Marianne Cooper, lead researcher for Sheryl Sandberg's Lean In: Women, Work, and the Will to Lead, recently published an HBR Blog explaining that the data clearly shows that success and likeability do not go together for women.The blog raises the issue many women struggle with regarding likeability and the challenges faced regarding certain elements of leadership. As she mentions in her article,
...when acting authoritatively, women leaders are disliked much more than men. To be clear, it is not that women are always disliked more than men when they are successful, but that they are often penalized when they behave in ways that violate gender stereotypes.
We as women need to the ability to both leverage our feminine leadership characteristics like inclusiveness, development focus, and strong interpersonal skills and balance them with authority -- a characteristic necessary in all leaders. Sometimes, we need verification from a peer group that we are doing the right thing, especially when faced with the frustrating fallout of our likability taking a hit for no reason other than we are women.
It's evident that there's a new wave of interest in executive feminism. More than ever before, women across the nation are discussing their role in the workforce, their impact on the business landscape, and their involvement and commitment to their own careers. A great example is Pamela Ryckman's new book, The Stiletto Network, where she observes ambitious women from all over the country who have harnessed their collective wisdom to change the way power is allocated and business practiced.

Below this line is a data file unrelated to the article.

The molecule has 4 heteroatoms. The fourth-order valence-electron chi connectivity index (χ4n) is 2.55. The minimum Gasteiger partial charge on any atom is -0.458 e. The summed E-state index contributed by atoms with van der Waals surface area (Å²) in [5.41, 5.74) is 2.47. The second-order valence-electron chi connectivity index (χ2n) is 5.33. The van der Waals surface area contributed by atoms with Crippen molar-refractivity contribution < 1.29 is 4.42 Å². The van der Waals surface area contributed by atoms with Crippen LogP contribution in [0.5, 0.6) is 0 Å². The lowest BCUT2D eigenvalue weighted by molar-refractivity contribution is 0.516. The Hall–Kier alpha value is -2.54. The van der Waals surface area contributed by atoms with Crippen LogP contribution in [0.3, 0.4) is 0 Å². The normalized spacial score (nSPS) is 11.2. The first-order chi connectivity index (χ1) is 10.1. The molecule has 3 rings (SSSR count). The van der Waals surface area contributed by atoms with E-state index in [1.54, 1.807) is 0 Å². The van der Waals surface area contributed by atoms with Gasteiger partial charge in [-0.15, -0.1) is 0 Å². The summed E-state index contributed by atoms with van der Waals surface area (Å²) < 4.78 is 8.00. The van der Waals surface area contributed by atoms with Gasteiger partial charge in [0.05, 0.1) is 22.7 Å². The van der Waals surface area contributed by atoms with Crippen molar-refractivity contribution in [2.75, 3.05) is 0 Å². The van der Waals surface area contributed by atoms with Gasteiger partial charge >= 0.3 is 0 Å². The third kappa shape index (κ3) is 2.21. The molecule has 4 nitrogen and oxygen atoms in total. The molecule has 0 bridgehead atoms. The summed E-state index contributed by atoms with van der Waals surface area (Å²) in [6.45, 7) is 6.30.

She describes how "Stiletto Networks" are cropping up at an unprecedented rate. Watermark is an example of such a group (although we're celebrating our 20th Anniversary this year), as a community that supports other women by offering a peer group who serve as a personal support system. Women need a place where they can check in to see if they're balancing the need for authoritative action with humanistic leadership.
Watermark women offer one another a place to check in and bounce ideas off one another before taking action. It's an opportunity to discuss our feelings about the challenges we face at work in a judgment-free environment of support. This community of peers assists us all in challenging the stereotype of women leaders and ultimately changing our companies and communities.
Are you part of a "Stiletto Network", thinking about joining one, or starting one yourself? If so, I encourage you to plunge in and reap all the benefits of a women's networking community. You might be surprised at the enormous impact it will have on your life and on your career.